Lee Richards, senior business support manager at Regen South West gave the conference an update on the Feed in Tariff (FiT), one year after its launch. The FiT offers a payment for every unit of renewable electricity generated (a generation tariff), as well as an additional payment for every unit of electricity that is exported to the grid (an export tariff). Regen SW, based in Exeter, UK, is a centre of sustainable-energy expertise established in 2003. Its mission is to speed up the region’s (and the nation’s) transition to a lower carbon economy. The UK’s targets are designed to reduce CO2 emissions by at least 34% on 1990 levels by 2020 and 80% by 2050. All new buildings must be “zero carbon” within a decade – dwellings from 2016, public sector from 2018 and commercial from 2019.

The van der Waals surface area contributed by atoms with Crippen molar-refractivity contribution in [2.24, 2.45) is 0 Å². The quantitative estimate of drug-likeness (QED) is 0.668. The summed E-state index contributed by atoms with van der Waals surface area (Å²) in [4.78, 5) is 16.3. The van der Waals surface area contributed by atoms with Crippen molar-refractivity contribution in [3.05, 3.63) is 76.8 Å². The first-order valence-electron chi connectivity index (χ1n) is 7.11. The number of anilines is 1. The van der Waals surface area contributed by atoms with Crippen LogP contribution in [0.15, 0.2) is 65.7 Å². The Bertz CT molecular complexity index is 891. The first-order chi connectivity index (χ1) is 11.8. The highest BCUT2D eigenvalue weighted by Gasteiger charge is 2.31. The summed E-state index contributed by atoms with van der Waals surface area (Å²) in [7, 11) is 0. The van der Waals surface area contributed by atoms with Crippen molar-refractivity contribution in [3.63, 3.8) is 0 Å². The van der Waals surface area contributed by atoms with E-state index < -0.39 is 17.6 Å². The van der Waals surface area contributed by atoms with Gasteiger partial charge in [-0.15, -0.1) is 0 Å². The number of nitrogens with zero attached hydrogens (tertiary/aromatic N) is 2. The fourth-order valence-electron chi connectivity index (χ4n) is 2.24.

Richards acknowledged that the UK still has a long way to go in the area of generating renewable energy, where the PV sector could be influential. Currently, with about 2% of its energy derived from renewable sources, the UK is ranked 24th out of 26 European countries, only above Malta and Luxembourg. Considering the Feed in Tariff, which the Bath meeting seemed to regard with a degree of skepticism, Richards pointed out that its potential benefits were based on a planned 25-year lifetime and that it was too early to dismiss it.